Friday, May 24, 2013

Thanks, but No Thanks.

Before I was a mom, I thought I had motherhood figured out. I graduated with a degree in Early Childhood and thought I was pretty smart. I attended several trainings for my job as a preschool teacher and read many articles and books on discipline, parenting, etc in an effort to help me in my job and prepare me for my future of motherhood.

What I learned upon having children, is that no book or training prepares you for the real life situations you face in daily parenting. I found early on that the textbook logic answers don’t always work and each child behaves and reacts differently to things. A great example I can give to you is the toddler store meltdown. When my first child was only a couple years old, she began having massive tantrums in the store when she couldn’t have what she wanted. The textbook answer to tantrums: do not give in to what they want and remove them from the situation. If only that worked! As I tried to put my brilliant parenting knowledge to action, and calmly explain to my daughter that she would NOT get anything when she threw fits, her tantrum only increased. She made a big scene. I could feel my face grow hot and redden as I struggled with a writhing, kicking, screaming 2 year old who couldn’t have whatever object it was that she wanted at the time. I could feel the judgmental stares burning into me and I remember one lady shaking her head and rolling her eyes. I could’ve died!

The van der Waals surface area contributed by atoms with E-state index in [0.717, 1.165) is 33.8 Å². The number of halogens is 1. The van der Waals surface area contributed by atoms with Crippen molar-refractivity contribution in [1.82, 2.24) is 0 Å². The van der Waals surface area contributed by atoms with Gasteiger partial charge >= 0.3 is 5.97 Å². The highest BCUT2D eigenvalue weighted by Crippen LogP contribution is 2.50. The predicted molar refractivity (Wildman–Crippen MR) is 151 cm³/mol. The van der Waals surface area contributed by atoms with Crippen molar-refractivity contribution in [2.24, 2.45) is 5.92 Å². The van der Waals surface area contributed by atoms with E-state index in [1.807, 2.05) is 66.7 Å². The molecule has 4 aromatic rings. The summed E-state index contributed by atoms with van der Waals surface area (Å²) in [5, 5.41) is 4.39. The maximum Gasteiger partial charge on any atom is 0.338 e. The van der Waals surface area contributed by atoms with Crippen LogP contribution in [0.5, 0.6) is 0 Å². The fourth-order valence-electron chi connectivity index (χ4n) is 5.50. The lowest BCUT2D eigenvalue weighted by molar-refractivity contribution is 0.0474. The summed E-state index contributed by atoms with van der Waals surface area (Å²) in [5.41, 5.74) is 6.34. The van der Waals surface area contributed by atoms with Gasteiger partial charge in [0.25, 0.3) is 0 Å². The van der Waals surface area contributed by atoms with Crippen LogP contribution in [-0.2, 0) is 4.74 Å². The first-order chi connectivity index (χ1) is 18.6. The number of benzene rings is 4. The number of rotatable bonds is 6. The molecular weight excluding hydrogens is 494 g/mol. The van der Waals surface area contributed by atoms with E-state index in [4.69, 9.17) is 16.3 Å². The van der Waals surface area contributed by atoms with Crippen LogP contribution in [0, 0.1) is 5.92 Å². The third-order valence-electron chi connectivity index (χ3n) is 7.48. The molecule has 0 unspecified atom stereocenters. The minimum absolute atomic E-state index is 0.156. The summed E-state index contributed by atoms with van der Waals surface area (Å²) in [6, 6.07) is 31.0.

I’ve had many a lessons such as this one, as I’m sure every mother in the universe has. There is always someone ready to criticize, judge or make suggestions on your parenting techniques. I have definitely gained some wisdom, and humility, since becoming a mother. I know not to judge too harshly with the way a child behaves and the way a parent chooses to handle their child(ren). It is such a personal thing and there isn’t always a clear answer as to what is right and what is wrong. And a child’s bad behavior is not always a result of bad parenting. Most parents are doing the best they can with the tools they have.